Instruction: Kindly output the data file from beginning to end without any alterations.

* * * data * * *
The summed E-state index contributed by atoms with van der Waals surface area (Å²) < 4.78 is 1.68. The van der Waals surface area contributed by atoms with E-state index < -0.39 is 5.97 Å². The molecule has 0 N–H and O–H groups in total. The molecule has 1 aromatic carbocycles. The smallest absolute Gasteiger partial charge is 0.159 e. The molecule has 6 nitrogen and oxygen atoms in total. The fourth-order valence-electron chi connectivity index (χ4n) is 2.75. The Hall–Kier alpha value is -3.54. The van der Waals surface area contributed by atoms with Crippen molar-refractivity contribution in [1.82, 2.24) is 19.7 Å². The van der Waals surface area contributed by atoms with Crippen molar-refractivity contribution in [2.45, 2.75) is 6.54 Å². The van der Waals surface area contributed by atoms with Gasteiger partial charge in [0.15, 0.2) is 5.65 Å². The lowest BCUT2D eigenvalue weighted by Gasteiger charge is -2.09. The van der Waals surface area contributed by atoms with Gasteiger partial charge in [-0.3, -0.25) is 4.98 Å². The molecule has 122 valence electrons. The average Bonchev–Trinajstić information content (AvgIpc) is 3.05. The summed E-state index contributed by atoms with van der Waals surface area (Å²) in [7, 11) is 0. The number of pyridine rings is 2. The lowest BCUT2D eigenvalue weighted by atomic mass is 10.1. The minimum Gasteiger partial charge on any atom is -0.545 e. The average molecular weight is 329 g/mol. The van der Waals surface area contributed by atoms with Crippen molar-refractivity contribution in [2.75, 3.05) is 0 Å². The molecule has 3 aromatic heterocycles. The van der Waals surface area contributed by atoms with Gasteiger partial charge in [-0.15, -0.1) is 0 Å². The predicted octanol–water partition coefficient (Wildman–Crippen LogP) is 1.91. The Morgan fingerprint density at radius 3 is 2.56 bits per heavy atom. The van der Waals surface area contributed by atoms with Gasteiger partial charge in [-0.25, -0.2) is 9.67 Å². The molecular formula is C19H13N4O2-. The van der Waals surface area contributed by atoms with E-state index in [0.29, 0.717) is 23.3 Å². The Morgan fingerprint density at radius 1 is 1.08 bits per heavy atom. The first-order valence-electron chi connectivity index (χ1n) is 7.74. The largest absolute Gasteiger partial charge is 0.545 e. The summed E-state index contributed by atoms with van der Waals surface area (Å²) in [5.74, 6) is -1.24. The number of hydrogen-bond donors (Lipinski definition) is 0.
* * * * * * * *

The summed E-state index contributed by atoms with van der Waals surface area (Å²) < 4.78 is 1.68. The van der Waals surface area contributed by atoms with E-state index < -0.39 is 5.97 Å². The molecule has 0 N–H and O–H groups in total. The molecule has 1 aromatic carbocycles. The smallest absolute Gasteiger partial charge is 0.159 e. The molecule has 6 nitrogen and oxygen atoms in total. The fourth-order valence-electron chi connectivity index (χ4n) is 2.75. The Hall–Kier alpha value is -3.54. The van der Waals surface area contributed by atoms with Crippen molar-refractivity contribution in [1.82, 2.24) is 19.7 Å². The van der Waals surface area contributed by atoms with Crippen molar-refractivity contribution in [2.45, 2.75) is 6.54 Å². The van der Waals surface area contributed by atoms with Gasteiger partial charge in [0.15, 0.2) is 5.65 Å². The lowest BCUT2D eigenvalue weighted by Gasteiger charge is -2.09. The van der Waals surface area contributed by atoms with Gasteiger partial charge in [-0.3, -0.25) is 4.98 Å². The molecule has 122 valence electrons. The average Bonchev–Trinajstić information content (AvgIpc) is 3.05. The summed E-state index contributed by atoms with van der Waals surface area (Å²) in [7, 11) is 0. The number of pyridine rings is 2. The lowest BCUT2D eigenvalue weighted by atomic mass is 10.1. The minimum Gasteiger partial charge on any atom is -0.545 e. The average molecular weight is 329 g/mol. The van der Waals surface area contributed by atoms with Crippen molar-refractivity contribution in [2.75, 3.05) is 0 Å². The molecule has 3 aromatic heterocycles. The van der Waals surface area contributed by atoms with Gasteiger partial charge in [-0.15, -0.1) is 0 Å². The predicted octanol–water partition coefficient (Wildman–Crippen LogP) is 1.91. The Morgan fingerprint density at radius 3 is 2.56 bits per heavy atom. The van der Waals surface area contributed by atoms with Gasteiger partial charge in [-0.25, -0.2) is 9.67 Å². The molecular formula is C19H13N4O2-. The van der Waals surface area contributed by atoms with E-state index in [0.29, 0.717) is 23.3 Å². The Morgan fingerprint density at radius 1 is 1.08 bits per heavy atom. The first-order valence-electron chi connectivity index (χ1n) is 7.74. The largest absolute Gasteiger partial charge is 0.545 e. The summed E-state index contributed by atoms with van der Waals surface area (Å²) in [5.74, 6) is -1.24. The number of hydrogen-bond donors (Lipinski definition) is 0.